RNA was extracted using TRIzol (Invitrogen) from MDA-MB231 treated with 1 μM of JQ1 for 6 hours. RNA-seq libraries were prepared using the TruSeq Stranded mRNA Sample Preparation Kit (Illumina), starting from 1 μg of RNA. RNA-seq was performed on NextSeq 500 platform (Illumina) using a dual strand 2 × 75 approach. A minimum of 20 million reads for each sample replicate were considered. In bioinformatics data analysis, Fastq quality check was carried on using FastQC, and adapters removal and sequence alignment was conducted by Trimmomatic and STAR, respectively. Cufflink RNA-Seq workflow was applied to proceed with reads count and normalization. Differential gene expression was calculated by the Cuffdiff pipeline as fold-change. Genes with a P-value< 0.05 were considered significantly deregulated. Data analysis was supported by using R software (version 3.4.3). We plot the genes in Fig. 1C based on log2 data with an arbitrary cutoff for the validation of log2 fold change ≥1.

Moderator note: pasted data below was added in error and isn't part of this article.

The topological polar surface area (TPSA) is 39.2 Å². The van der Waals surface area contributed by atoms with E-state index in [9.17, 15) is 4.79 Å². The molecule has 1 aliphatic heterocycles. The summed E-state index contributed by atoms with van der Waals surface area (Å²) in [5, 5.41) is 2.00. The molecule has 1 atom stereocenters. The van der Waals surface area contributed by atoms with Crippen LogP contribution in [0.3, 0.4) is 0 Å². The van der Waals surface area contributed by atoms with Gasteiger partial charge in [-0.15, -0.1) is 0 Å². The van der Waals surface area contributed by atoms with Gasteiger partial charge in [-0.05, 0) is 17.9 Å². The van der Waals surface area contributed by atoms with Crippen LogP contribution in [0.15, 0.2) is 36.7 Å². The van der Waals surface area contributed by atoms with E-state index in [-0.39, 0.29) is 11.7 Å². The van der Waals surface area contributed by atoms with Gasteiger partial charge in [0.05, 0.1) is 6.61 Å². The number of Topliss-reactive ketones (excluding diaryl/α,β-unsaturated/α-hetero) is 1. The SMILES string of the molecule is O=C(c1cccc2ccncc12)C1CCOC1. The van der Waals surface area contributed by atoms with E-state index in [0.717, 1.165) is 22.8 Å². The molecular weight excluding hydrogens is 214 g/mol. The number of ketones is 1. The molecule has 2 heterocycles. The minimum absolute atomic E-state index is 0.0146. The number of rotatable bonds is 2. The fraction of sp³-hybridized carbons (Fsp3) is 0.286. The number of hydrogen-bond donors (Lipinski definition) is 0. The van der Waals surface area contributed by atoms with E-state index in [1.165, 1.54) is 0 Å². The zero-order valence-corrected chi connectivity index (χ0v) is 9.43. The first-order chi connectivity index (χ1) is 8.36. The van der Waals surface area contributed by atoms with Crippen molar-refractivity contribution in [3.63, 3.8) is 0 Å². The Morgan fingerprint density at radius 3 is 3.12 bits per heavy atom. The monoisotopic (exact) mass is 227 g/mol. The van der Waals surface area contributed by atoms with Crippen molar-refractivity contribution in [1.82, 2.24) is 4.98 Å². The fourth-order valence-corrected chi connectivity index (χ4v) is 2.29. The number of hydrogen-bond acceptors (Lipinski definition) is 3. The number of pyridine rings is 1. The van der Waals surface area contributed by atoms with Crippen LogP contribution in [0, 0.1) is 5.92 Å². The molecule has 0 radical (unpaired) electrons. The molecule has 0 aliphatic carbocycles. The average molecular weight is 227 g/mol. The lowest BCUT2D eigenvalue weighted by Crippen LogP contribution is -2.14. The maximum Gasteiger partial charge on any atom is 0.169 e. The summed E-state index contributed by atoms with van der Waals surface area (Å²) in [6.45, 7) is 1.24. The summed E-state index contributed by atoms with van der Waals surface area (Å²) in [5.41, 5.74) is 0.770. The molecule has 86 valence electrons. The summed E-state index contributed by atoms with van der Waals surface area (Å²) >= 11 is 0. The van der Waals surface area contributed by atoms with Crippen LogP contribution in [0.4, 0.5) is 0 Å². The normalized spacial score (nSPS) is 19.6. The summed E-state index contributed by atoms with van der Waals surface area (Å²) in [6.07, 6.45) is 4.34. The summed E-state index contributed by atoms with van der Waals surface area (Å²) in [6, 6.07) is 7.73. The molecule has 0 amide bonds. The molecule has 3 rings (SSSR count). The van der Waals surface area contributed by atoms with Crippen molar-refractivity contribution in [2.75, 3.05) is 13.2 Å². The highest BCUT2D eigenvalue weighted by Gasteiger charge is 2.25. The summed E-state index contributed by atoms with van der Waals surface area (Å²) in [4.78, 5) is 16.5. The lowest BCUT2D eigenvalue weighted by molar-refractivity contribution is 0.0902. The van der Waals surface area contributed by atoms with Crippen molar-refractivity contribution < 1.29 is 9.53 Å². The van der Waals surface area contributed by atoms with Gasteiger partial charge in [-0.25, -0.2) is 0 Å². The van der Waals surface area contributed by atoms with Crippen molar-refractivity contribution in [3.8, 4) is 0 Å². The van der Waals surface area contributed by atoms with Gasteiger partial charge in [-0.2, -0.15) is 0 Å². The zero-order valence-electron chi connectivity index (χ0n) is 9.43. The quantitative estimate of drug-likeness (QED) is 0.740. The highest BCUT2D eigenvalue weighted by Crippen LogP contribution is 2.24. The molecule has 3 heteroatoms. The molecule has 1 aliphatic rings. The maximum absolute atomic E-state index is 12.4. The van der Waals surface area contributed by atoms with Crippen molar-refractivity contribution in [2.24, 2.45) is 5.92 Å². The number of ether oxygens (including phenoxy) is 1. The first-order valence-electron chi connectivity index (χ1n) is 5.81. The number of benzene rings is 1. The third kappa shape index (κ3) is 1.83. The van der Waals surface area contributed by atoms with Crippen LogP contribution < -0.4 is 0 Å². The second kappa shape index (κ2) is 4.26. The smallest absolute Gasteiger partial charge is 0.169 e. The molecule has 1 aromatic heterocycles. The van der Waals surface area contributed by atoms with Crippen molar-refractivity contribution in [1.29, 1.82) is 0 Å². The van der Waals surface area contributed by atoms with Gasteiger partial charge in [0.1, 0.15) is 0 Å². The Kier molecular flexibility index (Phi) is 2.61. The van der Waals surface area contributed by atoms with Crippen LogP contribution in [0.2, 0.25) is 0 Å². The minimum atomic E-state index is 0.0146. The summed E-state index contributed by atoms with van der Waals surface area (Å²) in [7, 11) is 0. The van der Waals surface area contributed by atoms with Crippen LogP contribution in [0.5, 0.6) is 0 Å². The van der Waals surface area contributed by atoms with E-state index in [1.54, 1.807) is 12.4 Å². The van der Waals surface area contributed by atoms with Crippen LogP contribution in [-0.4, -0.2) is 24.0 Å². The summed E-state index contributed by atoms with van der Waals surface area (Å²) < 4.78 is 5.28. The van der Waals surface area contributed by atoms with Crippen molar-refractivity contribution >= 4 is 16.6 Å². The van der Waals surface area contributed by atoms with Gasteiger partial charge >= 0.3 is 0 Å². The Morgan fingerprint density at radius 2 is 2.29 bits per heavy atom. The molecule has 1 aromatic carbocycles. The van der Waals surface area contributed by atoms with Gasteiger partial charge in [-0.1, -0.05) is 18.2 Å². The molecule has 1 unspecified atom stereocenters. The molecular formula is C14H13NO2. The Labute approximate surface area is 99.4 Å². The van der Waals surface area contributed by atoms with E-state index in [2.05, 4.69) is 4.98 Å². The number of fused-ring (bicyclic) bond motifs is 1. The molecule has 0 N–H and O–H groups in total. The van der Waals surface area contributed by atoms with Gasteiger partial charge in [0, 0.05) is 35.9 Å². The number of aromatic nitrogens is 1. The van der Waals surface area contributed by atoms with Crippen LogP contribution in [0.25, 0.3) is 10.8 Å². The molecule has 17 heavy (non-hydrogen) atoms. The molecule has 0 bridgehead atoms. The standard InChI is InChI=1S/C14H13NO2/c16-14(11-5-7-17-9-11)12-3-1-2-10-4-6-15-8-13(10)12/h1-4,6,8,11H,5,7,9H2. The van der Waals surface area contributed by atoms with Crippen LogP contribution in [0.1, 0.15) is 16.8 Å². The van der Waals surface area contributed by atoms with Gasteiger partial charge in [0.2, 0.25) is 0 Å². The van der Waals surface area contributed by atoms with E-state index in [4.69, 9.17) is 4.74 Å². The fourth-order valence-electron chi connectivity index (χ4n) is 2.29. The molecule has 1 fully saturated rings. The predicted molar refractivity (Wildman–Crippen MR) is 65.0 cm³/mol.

Deuterated reagents (methanol (CD3OD), chloroform (CDCl3)) and deuterium oxide (D2O) were purchased from Cambridge Isotope Laboratories, Inc.; 3-(trimethylsilyl) propionic-2,2,3,3-d4 acid sodium salt (TSP) was obtained from Merck & Co, Montreal, Canada. For the extraction of aqueous and organic metabolites, cell pellets were extracted according to the protocol previously described . The polar phase containing water-soluble cellular metabolites was evaporated using a rotary evaporator and lyophilized while the organic fraction (lipid phase) was evaporated under nitrogen gas flow. Both phases of cell extracts were stored at − 20 °C. Lipid fraction from cells was resuspended in a CD3OD / CDCl3 solution (2:1 v/v) with 0.05%of tetramethylsilane (TMS) as internal reference. High-resolution 1H-NMR analyses were performed at 25 °C at 600 MHz (14 T Bruker AVANCE Neo spectrometer; Karlsruhe, Germany, Europe) on organic cell extracts using acquisition pulses, water pre-saturation, data processing, and peak area deconvolution as previously described . Relative quantification of lipid signals in organic fractions was referred to the signal at 1.6 ppm (as a measure of total acyl chain and referred to 100). The integrals of characteristic lipid signals were compared to this value.